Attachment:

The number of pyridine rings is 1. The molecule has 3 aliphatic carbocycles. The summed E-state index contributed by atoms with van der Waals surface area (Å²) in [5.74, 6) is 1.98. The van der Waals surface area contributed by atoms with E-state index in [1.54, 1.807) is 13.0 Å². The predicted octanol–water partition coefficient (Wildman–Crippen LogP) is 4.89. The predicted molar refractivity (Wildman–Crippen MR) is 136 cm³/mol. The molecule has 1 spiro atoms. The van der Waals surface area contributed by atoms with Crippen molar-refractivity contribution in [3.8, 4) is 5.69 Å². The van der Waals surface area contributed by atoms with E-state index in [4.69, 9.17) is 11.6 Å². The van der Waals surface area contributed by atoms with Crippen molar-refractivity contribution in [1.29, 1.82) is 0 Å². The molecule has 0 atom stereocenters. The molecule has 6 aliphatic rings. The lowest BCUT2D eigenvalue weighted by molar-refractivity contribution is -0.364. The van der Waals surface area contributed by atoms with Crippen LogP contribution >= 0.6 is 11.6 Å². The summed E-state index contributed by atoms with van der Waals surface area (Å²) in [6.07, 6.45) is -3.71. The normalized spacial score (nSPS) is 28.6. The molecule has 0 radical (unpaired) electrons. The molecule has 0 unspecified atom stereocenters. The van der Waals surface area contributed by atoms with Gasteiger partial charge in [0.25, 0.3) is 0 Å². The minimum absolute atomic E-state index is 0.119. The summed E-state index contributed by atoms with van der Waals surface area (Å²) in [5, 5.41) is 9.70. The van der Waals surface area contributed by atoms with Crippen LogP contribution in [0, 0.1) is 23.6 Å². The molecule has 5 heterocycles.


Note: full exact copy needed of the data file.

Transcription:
The number of pyridine rings is 1. The molecule has 3 aliphatic carbocycles. The summed E-state index contributed by atoms with van der Waals surface area (Å²) in [5.74, 6) is 1.98. The van der Waals surface area contributed by atoms with E-state index in [1.54, 1.807) is 13.0 Å². The predicted octanol–water partition coefficient (Wildman–Crippen LogP) is 4.89. The predicted molar refractivity (Wildman–Crippen MR) is 136 cm³/mol. The molecule has 1 spiro atoms. The van der Waals surface area contributed by atoms with Crippen molar-refractivity contribution in [3.8, 4) is 5.69 Å². The van der Waals surface area contributed by atoms with E-state index in [4.69, 9.17) is 11.6 Å². The van der Waals surface area contributed by atoms with Crippen molar-refractivity contribution in [1.29, 1.82) is 0 Å². The molecule has 0 atom stereocenters. The molecule has 6 aliphatic rings. The lowest BCUT2D eigenvalue weighted by molar-refractivity contribution is -0.364. The van der Waals surface area contributed by atoms with Crippen LogP contribution >= 0.6 is 11.6 Å². The summed E-state index contributed by atoms with van der Waals surface area (Å²) in [6.07, 6.45) is -3.71. The normalized spacial score (nSPS) is 28.6. The molecule has 0 radical (unpaired) electrons. The molecule has 0 unspecified atom stereocenters. The van der Waals surface area contributed by atoms with Gasteiger partial charge in [0.25, 0.3) is 0 Å². The minimum absolute atomic E-state index is 0.119. The summed E-state index contributed by atoms with van der Waals surface area (Å²) in [5, 5.41) is 9.70. The van der Waals surface area contributed by atoms with Crippen LogP contribution in [0, 0.1) is 23.6 Å². The molecule has 5 heterocycles.